Why do giraffes have long necks? It can't really be for reaching tasty leaves since their main food is ground level bushes, tidy though that explanation would be. And how does relativity theory cope with the fact that the observable universe defies prediction by being far too small and anything but homogeneous? By inventing a vastly larger, but invisible, universe. And what exactly should we make of the scientists who claim to be witnessing thought itself, when the changes of blood flow in the brain that they observe are a thousand times slower than the neuronal activity it is supposed to reveal? A little scepticism is in order.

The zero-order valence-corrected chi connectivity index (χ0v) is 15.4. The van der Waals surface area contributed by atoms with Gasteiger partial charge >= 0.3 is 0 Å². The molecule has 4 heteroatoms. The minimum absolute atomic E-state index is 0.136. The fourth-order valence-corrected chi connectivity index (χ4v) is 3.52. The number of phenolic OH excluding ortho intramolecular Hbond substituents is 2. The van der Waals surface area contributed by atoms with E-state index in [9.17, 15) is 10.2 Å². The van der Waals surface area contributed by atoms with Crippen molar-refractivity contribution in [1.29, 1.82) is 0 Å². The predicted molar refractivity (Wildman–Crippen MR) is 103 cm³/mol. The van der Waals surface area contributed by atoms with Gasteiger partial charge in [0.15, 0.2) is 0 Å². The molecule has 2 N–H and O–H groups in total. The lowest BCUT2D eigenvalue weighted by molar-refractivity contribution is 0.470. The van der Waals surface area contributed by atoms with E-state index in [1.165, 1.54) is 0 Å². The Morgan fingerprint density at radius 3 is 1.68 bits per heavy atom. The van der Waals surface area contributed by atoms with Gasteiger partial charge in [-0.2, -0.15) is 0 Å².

Yet if philosophers of science, from Thomas Kuhn to Paul Feyerabend, have argued that science is a more haphazard process, driven by political fashion and short-term economic self-interest, today almost everyone seems to assume it is a vast jigsaw of interlocking facts pieced slowly but steadily together by expert practitioners.
In this witty but profound 21st-century update on the issues, Martin Cohen offers vital clues for understanding not only the way knowledge develops, but also into the dangers of accepting too readily or too uncritically the claims of experts of all kinds — even philosophical ones! The claims are invariably presented as objective fact, yet are rooted in human subjectivity.